Evil Doesn’t Have to Mean Sloppy

A face you can trust

A face you can trust

You’d think that I’d have started giving Angel a lot more credit after “Awakening” but “Cavalry” also succeeds in disguising a great story as a stupid one.  Not that I actually believed that Angelus was going to get his soul back when I first saw this episode, but I was too busy thinking that this was just a thin excuse to get him out of the cage to even guess that there might be more to it than that. The swerve here is more WTF than OMG but it still works as a piece of storytelling.  Not only do AI team never-ever get off that easy but things are, naturally, far worse than they’d assumed.

To begin at the end, I don’t think that it was possible to see Cordy’ s villainy coming, and I say that having seen this season many times.  Her being evil certainly helps explain the baffling decision to sleep with Connor and accounts for who the Manny-killing soul-snatcher is, but these don’t qualify as clues.  There really aren’t any hints that she’s turned prior to this episode and, in that respect, this twist isn’t that great.  On the other hand, a twist can bewilder instead of clarify and, in that respect, it’s a huge success.

This episode is meant to unbalance the audience, much the same way that Angelus has been unbalancing the team.  Cordelia being aligned with the Beast was inconceivable, so much so that we now need to doubt our understanding of the series.  We were prepared for the Angel/Angelus turn, we’d been waiting for it since season one.  We thought we understood the fractures within the team and appreciated the drama they created.  This is something we hadn’t anticipated and it comes on the heels of what seemed to be Angel at its formulaic worst.

The visions were always a problematic device, usually no more than paper-thin excuses to move the show from one adventure to the next.  Their relevance has steadily decreased since season one and so the lack of any PTB involvement in this latest apocalypse was pretty unremarkable.  For them to suddenly start transmitting again at this point just felt lazy and stupid.  Lilah even calls it out as “deus ex machina.”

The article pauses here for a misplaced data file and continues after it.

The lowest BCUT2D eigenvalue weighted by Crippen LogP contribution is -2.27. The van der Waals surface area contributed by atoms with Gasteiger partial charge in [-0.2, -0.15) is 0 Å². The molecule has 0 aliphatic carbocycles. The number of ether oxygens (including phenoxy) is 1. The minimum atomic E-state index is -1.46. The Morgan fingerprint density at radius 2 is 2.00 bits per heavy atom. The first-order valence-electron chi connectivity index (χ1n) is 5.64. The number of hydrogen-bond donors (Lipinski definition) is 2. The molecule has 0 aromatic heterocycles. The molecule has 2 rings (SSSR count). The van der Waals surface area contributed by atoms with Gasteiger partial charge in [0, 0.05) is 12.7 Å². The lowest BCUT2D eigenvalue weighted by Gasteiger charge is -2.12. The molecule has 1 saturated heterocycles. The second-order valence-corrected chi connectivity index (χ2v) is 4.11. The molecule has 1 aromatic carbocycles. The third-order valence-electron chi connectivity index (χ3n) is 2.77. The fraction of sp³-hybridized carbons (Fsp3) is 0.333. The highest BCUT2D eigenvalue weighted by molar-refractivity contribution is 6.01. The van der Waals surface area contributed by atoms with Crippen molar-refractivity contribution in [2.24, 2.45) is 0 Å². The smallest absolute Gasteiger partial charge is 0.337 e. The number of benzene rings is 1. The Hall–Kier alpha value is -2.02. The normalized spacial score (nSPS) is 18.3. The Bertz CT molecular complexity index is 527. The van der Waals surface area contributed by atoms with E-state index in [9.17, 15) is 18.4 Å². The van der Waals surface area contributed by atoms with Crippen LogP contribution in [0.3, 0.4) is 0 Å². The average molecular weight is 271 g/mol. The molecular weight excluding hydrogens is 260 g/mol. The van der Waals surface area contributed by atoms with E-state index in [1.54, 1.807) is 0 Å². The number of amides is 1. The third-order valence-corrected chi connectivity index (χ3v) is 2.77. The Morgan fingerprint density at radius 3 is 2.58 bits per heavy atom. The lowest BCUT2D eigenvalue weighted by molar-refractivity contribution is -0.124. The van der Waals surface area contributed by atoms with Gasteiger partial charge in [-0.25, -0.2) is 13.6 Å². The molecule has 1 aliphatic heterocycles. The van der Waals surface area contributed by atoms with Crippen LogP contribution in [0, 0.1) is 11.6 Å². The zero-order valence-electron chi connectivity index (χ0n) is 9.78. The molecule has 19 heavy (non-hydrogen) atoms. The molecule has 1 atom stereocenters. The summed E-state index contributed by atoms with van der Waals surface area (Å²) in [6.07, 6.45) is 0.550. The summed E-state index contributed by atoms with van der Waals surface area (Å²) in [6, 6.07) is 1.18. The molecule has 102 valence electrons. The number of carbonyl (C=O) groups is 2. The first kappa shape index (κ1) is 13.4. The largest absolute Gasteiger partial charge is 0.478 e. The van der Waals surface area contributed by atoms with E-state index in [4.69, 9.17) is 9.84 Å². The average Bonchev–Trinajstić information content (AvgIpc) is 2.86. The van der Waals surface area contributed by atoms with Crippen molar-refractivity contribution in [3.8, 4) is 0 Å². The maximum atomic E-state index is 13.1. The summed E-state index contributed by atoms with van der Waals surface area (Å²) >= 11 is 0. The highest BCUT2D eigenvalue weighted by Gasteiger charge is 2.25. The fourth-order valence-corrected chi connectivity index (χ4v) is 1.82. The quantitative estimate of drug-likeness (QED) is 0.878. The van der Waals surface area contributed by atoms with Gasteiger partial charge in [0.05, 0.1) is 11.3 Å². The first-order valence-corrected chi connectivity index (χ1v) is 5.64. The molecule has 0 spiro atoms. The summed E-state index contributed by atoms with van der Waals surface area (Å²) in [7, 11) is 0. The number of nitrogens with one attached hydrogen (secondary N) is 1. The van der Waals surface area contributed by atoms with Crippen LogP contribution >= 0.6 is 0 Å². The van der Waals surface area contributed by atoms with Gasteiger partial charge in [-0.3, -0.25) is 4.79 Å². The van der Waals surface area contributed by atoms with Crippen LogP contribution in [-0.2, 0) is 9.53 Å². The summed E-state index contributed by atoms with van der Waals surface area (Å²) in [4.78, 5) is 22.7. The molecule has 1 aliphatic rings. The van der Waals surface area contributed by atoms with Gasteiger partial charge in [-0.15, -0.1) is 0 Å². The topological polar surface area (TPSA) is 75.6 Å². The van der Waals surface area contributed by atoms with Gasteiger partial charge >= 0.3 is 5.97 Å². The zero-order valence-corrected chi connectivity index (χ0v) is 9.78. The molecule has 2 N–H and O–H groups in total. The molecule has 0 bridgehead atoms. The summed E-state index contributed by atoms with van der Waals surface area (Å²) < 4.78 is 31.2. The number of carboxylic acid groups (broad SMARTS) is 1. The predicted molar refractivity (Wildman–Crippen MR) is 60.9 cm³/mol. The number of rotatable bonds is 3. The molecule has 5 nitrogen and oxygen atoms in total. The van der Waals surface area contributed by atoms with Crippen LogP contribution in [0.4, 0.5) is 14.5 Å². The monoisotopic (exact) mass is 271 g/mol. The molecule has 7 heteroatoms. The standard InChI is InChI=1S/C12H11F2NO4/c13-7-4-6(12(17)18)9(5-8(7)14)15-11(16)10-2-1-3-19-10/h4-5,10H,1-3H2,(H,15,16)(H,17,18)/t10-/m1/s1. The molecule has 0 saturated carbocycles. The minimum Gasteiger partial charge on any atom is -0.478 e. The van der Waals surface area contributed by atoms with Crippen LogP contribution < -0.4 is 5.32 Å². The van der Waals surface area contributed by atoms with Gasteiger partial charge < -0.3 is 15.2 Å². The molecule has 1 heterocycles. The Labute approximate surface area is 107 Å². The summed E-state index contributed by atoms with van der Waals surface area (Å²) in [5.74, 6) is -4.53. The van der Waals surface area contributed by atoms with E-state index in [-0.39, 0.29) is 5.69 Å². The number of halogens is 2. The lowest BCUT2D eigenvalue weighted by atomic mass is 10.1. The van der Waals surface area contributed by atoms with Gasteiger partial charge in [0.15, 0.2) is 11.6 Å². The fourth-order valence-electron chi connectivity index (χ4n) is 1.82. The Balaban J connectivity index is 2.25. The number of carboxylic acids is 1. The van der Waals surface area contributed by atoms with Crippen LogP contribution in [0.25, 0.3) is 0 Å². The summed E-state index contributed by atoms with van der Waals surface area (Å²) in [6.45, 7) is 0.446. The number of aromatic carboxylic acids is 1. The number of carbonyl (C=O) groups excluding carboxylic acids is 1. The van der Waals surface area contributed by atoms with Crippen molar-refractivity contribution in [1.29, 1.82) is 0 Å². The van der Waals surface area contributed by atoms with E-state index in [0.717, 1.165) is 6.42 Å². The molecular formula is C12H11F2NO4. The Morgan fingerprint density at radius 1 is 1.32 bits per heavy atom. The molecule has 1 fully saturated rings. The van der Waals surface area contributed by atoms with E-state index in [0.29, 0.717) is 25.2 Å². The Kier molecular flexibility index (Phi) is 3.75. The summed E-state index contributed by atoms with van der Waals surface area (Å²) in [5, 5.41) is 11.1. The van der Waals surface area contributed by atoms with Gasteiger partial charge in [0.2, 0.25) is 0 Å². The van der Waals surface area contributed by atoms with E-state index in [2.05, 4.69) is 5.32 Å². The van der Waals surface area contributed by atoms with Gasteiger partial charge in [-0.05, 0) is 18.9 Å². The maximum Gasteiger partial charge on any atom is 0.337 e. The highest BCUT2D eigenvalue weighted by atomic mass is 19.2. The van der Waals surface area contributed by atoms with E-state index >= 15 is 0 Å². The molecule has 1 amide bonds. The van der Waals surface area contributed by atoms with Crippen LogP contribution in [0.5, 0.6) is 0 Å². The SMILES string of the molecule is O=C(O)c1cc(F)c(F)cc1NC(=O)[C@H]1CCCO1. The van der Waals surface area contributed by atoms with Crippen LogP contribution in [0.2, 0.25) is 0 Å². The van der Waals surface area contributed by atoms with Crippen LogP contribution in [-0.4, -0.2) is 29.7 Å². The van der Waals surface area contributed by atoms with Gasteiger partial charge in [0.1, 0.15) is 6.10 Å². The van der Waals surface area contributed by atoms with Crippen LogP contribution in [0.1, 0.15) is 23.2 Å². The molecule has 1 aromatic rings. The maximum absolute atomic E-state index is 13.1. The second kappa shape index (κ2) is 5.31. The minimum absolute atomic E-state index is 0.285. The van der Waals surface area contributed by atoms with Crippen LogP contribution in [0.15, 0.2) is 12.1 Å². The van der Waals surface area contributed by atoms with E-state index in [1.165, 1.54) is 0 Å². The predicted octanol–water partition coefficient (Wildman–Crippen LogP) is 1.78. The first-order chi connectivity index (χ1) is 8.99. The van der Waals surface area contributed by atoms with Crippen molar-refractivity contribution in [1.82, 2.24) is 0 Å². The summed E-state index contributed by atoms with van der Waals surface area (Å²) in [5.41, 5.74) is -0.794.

As I said Angel deserves more credit than that, particularly in the wake of “Awakening.” There’s even a direct nod to that episode as a random vision from Cordy leads to some very cliched-quest ingredient gathering.  One can hardly blame the AI team for wishing that the world were a bit more like Angel’s perfect day.  But just like last time, the fantasy of easy answers ends with the hero being replaced by the villain, though this time they double down.  The team (what’s left of it) is more alone than they’ve ever been and there are still ten episodes to go.

Final Thoughts

More great stuff with Angelus in the cage here.  Its pretty much what we saw last week, but I don’t mind.

Angelus stalking Lilah through the Hyperion made for some good scares.  The hotel really is the perfect venue for this and I’m surprised they didn’t use it more.

Poor Lilah.  It’s a testament to what a great character she was that I really, really wanted her to get away, villain or no.  Her brief stint with the AI team was certainly entertaining and I wouldn’t have minded it stretching over a few more episodes.  That said, her death was satisfyingly shocking and a good way for the character to exit.

I love that the whole team immediately agrees that they need to kill rather than save Angelus.  It’s obviously a far cry from Buffy but it’s also a far cry from last season.  So much for family.

Floating the idea of the beast master a couple of episodes earlier would’ve helped this season feel more structured.  That said, it would’ve also made Corey’s turn less bewildering.

I knew that Fred and Gunn broke up somewhere around this point, but I had absolutely no memory of the actual scene.  Shows how much I cared about this relationship.

The whole “Angelus wasn’t on this plane” explanation would seem to undermine my Angel and Angelus are the same person theory, but I’ll point out that this is just Wesley’s conclusion and not something confirmed by the narrative.  I find it far more plausible that Angel couldn’t access these memories just because the beast master didn’t want him to.

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